Sunday, January 31, 2010

Purebred dogs and Disease. Veterinary responsibility?


A couple of  recent posts at Terrierman's Daily Dose makes some good points about the shared responsibility which the veterinary profession holds along with kennel clubs and dog breeders for the health problems that are all too common in many breeds, and are due to breeding (inbreeding) practices which result in horrendous problems directly related to the resulting anatomical and genetic train wrecks that define many purebred pets.
Terrierman's blog and website are worth a look for a perspective on working dogs and  the few breed organizations which actively try to limit and/or discourage the type of inbreeding that is all too common, and perhaps nearly universal in kennel club "show" breeds.

The involvement of the AKC and prominent breeders with the AVMA and some veterinary schools is another area where scientific evidence is falling short in the world of veterinary medicine. Organized veterinary medicine has been strangely silent on the problems associated with the inbreeding of pedigreed dogs. Terrierman seems to have a valid point that financial interests (support of veterinary schools, the AVMA, providing pet insurance, etc) by kennel clubs is suppressing criticism of bad breeding practices by the veterinary profession as a whole.

I think that changing current breeding practices has the potential to improve pet health more than nearly anything other than the development of effective vaccinations did. Many common problems in purebred dogs and cats have dramatically different incidences in different breeds, suggesting strong genetic influences on these diseases. Scientific veterinary medicine can and should encourage kennel clubs to change current breeding practices which result in so many unhealthy dogs being sold to the public. It is also interesting that the AKC pet insurance automatically excludes "any congential/inherited condition" from coverage, while encouraging breeding practices which lead to exactly these problems.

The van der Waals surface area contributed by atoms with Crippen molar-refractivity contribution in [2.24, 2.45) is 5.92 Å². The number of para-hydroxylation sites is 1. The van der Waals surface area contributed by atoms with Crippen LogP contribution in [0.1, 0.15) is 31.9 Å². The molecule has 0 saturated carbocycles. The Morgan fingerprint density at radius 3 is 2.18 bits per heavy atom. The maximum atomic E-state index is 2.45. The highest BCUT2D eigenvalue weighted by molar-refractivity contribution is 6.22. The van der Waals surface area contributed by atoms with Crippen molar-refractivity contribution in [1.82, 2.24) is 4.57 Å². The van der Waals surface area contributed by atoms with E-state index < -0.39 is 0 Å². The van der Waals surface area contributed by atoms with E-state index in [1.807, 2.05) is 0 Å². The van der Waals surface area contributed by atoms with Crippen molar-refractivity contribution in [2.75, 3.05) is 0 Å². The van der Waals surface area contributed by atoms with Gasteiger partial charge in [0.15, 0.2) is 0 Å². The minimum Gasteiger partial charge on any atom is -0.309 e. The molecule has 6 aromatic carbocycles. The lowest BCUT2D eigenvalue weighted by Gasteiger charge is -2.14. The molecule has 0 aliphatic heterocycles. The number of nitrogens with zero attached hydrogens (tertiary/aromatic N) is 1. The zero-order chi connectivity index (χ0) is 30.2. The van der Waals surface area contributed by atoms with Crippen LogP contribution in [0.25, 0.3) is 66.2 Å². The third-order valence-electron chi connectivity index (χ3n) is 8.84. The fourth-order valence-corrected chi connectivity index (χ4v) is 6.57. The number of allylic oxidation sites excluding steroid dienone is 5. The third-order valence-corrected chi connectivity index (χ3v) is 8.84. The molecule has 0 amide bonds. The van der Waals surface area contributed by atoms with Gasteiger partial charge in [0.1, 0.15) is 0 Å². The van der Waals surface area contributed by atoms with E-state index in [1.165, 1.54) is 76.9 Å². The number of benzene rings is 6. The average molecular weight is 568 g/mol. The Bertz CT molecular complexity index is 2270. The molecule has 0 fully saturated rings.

Another interesting aspect of this subject which seems to tie into this topic is the promotion of unproven therapies (Complementary, Alternative and Integrative medicine) by many breeders and in some of the AKC publications. I wonder if the seeming affinity of kennel clubs for CAM is a little extra smoke and mirrors to distract people from the real causes of so many of the problems in purebred pets. These therapies are indeed often promoted in publications such as Veterinary Economics as a good way for veterinarians to increase their income. While I don't agree with Terrierman 100% on his recommendations on vaccination (he goes a bit farther than current evidence would indicate, but not by a whole lot) and a few of his other medical advice, I understand where he is coming from and that his recommendations are a response to many veterinarians who make decisions on vaccine frequency, parasite control, etc. based on what is best for their income, not necessarily what the evidence supports.

I think kennel-club endorsed breeding practices are indeed an area in which the science and evidence based veterinary community could make a difference in the lives of animals and the practice of veterinary medicine.


  1. I know many breeders who embrace the woo, big time. It's not uncommon for a breeder to require certain feeding and vaccination regimens of their puppy buyers, or the warrantee in their contract is void. I think this is a way to avoid taking responsibility for, not necessarily the gross genetic problems like PRA, hip dysplasia, etc., but the smaller ones, like allergies, digestive problems, and the like. When a pup comes up with problems, the breeder immediately accuses the puppy buyer of causing the problem by not feeding the proper food, or over-vaccinating. It is a way to absolve the breeder from responsibility for a bad breeding decision.